MSU head coach Tom Izzo gets a hug and kiss from player Denzel Valentine, center, with players Gavin Schilling, left, and Travis Trice, right, after MSU’s 76-70 win over Louisville in their NCAA Elite Eight game in Syracuse, NY Sunday 3/29/2015. MSU now heds to Indianapolis for the Final Four.
SYRACUSE, N.Y. – When you’re fortunate enough to be sitting a few feet away from the kind of sporting drama that unfolded on the Carrier Dome floor Sunday, you have an obligation to actually watch.
Put down the notebook. Get the face out of the laptop. For the love of all that is good in the world, take one minute off from Twitter. And just look at what is happening.
When the buzzer rang on Michigan State’s 76-70 overtime thriller against Louisville in the East Regional final, the scene was as chaotic as you might expect. MSU players jumped into the arms of other MSU players near midcourt, falling all over each other, as Denzel Valentine looped around and found his brother, Drew – a graduate manager for the Spartans – under the basket for a bear hug.
Tom Izzo and Rick Pitino had a quick, two-handed clasp and then Izzo was into the celebration. And Travis Trice was in the arms of his family, bawling. And assistant coach Dane Fife was holding his daughter, Quinnly, while shaking his head and saying: “Freaking Spartans, man.”
“This is right at the top (of our Final Four runs) because no one believed we’d get here,” said MSU associate head coach Dwayne Stephens, surrounded by his family in the hug-fest. “These guys are so tight.”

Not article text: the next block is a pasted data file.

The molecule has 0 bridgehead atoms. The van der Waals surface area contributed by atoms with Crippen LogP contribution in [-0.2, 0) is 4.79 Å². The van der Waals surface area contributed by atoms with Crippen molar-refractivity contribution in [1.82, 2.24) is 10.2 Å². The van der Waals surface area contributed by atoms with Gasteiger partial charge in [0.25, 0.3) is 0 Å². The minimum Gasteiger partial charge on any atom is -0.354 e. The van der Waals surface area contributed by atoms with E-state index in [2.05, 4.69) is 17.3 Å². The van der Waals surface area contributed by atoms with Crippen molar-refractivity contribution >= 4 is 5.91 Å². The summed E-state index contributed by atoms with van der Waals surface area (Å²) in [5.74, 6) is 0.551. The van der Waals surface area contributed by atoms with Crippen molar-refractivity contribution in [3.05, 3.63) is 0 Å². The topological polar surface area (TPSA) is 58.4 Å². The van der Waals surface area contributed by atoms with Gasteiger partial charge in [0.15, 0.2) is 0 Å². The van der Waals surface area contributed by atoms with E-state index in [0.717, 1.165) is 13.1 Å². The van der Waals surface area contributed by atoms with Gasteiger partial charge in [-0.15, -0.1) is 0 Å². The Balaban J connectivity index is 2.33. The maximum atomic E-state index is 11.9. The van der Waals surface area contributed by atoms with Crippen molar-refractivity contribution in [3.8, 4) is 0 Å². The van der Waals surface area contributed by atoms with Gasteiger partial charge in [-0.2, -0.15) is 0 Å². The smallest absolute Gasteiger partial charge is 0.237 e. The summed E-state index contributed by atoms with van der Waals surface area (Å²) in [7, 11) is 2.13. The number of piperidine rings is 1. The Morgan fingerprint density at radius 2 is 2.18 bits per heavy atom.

I assume all victories to reach Final Fours are greeted with a certain measure of joy – Kentucky seemed pretty happy to escape Notre Dame on Saturday night – and Izzo’s program has had a lot of practice over the years. This was his seventh, starting with a 1999 win over Kentucky in St. Louis. There was something about this celebration that brought to mind that one.
In both cases, there was some disbelief mixed in with the sense of achievement. Or so it seemed. And that makes sense for this team. Yes, the Spartans talked about getting here before the season, but they were still fighting to get into the tournament earlier this month.
“We could have quit,” Travis Trice said after scoring 17 points and earning Most Outstanding Player honors for the East Region. “We could have rolled over and died, but we didn’t. We kept fighting.”
So now the obvious follow-up question: How much fight is left? The 1999 Spartans, despite the gravity of their achievement, got a crack at a loaded Duke team and hung in impressively before falling 68-62. It was their second competitive loss to Duke in two tries.
These Spartans get their second shot at Duke on Saturday (6:09 p.m., TBS) at Lucas Oil Stadium in Indianapolis, after falling 81-71 in the Champions Classic – also in Indianapolis – on Nov. 18. MSU is a much better team now than it was that night. But the same is true of Duke.
Izzo is going to get some questions this week about the Duke stars he tried to recruit (big man Jahlil Okafor, point guard Tyus Jones) and about his lack of success against Mike Krzyzewski (he’s 1-8). Just one of those games was at Breslin Center and in most of them he had the lesser roster – though that really wasn’t the case for a Sweet 16 loss to Duke in Indy in 2013.
It is the case this time, and the Spartans have to find a way to stop a team with Okafor, Jones, Quinn Cook and one of the stars of this tournament, Justise Winslow.
Is it likely that MSU wins and faces Kentucky or Wisconsin for the national title? No. But this team is majoring in unlikely. And for as emotionally spent as the Spartans were after collecting one of their program’s grandest achievements, they’ll probably be worth watching Saturday night.